A Murky Distinction Grows Still Murkier

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A Murky Distinction Grows Still Murkier

#1  Postby kennyc » Dec 25, 2014 11:59 am

White? Black? A Murky Distinction Grows Still Murkier

In 1924, the State of Virginia attempted to define what it means to be white.

The state’s Racial Integrity Act, which barred marriages between whites and people of other races, defined whites as people “whose blood is entirely white, having no known, demonstrable or ascertainable admixture of the blood of another race.”

There was just one problem. As originally written, the law would have classified many of Virginia’s most prominent families as not white, because they claimed to be descended from Pocahontas.

So the Virginia legislature revised the act, establishing what came to be known as the “Pocahontas exception.” Virginians could be up to one-sixteenth Native American and still be white in the eyes of the law.

People who were one-sixteenth black, on the other hand, were still black.

In the United States, there is a long tradition of trying to draw sharp lines between ethnic groups, but our ancestry is a fluid and complex matter. In recent years geneticists have been uncovering new evidence about our shared heritage, and last week a team of scientists published the biggest genetic profile of the United States to date, based on a study of 160,000 people.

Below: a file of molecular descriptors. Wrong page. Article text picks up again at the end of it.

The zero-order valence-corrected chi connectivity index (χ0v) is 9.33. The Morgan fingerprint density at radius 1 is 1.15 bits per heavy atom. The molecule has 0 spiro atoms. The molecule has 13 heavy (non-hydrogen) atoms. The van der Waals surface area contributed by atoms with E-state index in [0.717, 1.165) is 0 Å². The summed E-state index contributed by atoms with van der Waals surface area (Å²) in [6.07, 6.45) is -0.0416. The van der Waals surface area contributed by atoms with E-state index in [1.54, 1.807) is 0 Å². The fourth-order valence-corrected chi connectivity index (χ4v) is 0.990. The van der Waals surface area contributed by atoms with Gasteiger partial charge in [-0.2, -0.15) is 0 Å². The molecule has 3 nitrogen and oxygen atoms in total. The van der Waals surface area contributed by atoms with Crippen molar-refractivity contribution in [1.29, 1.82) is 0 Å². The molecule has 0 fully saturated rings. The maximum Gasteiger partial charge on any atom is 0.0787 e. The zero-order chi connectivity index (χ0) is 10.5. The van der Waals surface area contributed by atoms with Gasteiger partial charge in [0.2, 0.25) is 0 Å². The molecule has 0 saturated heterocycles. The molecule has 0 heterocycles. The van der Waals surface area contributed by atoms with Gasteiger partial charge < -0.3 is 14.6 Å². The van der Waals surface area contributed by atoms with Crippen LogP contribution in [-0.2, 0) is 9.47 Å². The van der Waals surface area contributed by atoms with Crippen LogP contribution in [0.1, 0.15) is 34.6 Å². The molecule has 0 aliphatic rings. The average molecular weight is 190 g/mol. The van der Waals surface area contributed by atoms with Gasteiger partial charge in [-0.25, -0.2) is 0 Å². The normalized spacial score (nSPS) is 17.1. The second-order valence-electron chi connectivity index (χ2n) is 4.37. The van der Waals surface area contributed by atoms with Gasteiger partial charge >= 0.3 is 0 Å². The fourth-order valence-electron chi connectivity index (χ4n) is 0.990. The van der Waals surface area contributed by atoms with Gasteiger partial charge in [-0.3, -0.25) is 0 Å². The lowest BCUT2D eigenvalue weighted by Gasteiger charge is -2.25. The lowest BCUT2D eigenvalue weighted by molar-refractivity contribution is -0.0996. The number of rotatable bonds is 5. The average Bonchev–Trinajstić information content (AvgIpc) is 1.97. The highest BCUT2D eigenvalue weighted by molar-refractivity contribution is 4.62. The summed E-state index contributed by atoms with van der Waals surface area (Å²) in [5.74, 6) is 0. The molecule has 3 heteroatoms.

The percentage of self-identified European Americans who have one percent or more of African ancestry. Credit 23andMe
The researchers were able to trace variations in our genetic makeup from state to state, creating for the first time a sort of ancestry map.

“We use these terms — white, black, Indian, Latino — and they don’t really mean what we think they mean,” said Claudio Saunt, a historian at the University of Georgia who was not involved in the study.

The data for the new study were collected by 23andMe, the consumer DNA-testing company. When customers have their genes analyzed, the company asks them if they’d like to make their results available for study by staff scientists.

Over time the company has built a database that not only includes DNA, but also such details as a participant’s birthplace and the ethnic group with which he or she identifies. (23andMe strips the data of any information that might breach the privacy of participants.)
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http://www.nytimes.com/2014/12/25/scien ... study.html
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Re: A Murky Distinction Grows Still Murkier

#2  Postby mindhack » Dec 25, 2014 12:25 pm

(Ignorance --> Mystery) < (Knowledge --> Awe)
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